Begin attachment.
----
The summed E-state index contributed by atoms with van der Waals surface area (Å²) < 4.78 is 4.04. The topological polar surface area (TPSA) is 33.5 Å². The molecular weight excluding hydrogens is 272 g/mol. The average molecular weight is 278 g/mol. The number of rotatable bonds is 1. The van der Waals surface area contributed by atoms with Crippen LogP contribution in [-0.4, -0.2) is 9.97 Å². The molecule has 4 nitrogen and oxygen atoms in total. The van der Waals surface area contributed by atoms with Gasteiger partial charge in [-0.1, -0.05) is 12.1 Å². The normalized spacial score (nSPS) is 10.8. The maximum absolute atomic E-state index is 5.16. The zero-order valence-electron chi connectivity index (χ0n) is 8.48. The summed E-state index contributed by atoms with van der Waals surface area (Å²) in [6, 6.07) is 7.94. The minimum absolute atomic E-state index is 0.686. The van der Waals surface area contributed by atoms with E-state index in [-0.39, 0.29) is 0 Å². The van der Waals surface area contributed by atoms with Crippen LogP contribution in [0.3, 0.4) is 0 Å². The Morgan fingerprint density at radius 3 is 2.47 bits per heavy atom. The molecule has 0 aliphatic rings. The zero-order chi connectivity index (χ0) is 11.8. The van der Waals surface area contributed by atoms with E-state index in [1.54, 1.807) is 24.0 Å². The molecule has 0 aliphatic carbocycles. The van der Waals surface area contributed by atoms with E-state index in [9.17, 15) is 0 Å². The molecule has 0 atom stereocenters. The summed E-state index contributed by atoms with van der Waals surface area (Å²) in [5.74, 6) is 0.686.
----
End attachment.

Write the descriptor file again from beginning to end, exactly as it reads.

The summed E-state index contributed by atoms with van der Waals surface area (Å²) < 4.78 is 4.04. The topological polar surface area (TPSA) is 33.5 Å². The molecular weight excluding hydrogens is 272 g/mol. The average molecular weight is 278 g/mol. The number of rotatable bonds is 1. The van der Waals surface area contributed by atoms with Crippen LogP contribution in [-0.4, -0.2) is 9.97 Å². The molecule has 4 nitrogen and oxygen atoms in total. The van der Waals surface area contributed by atoms with Gasteiger partial charge in [-0.1, -0.05) is 12.1 Å². The normalized spacial score (nSPS) is 10.8. The maximum absolute atomic E-state index is 5.16. The zero-order valence-electron chi connectivity index (χ0n) is 8.48. The summed E-state index contributed by atoms with van der Waals surface area (Å²) in [6, 6.07) is 7.94. The minimum absolute atomic E-state index is 0.686. The van der Waals surface area contributed by atoms with E-state index in [-0.39, 0.29) is 0 Å². The van der Waals surface area contributed by atoms with Crippen LogP contribution in [0.3, 0.4) is 0 Å². The Morgan fingerprint density at radius 3 is 2.47 bits per heavy atom. The molecule has 0 aliphatic rings. The zero-order chi connectivity index (χ0) is 11.8. The van der Waals surface area contributed by atoms with E-state index in [1.54, 1.807) is 24.0 Å². The molecule has 0 aliphatic carbocycles. The van der Waals surface area contributed by atoms with E-state index in [9.17, 15) is 0 Å². The molecule has 0 atom stereocenters. The summed E-state index contributed by atoms with van der Waals surface area (Å²) in [5.74, 6) is 0.686.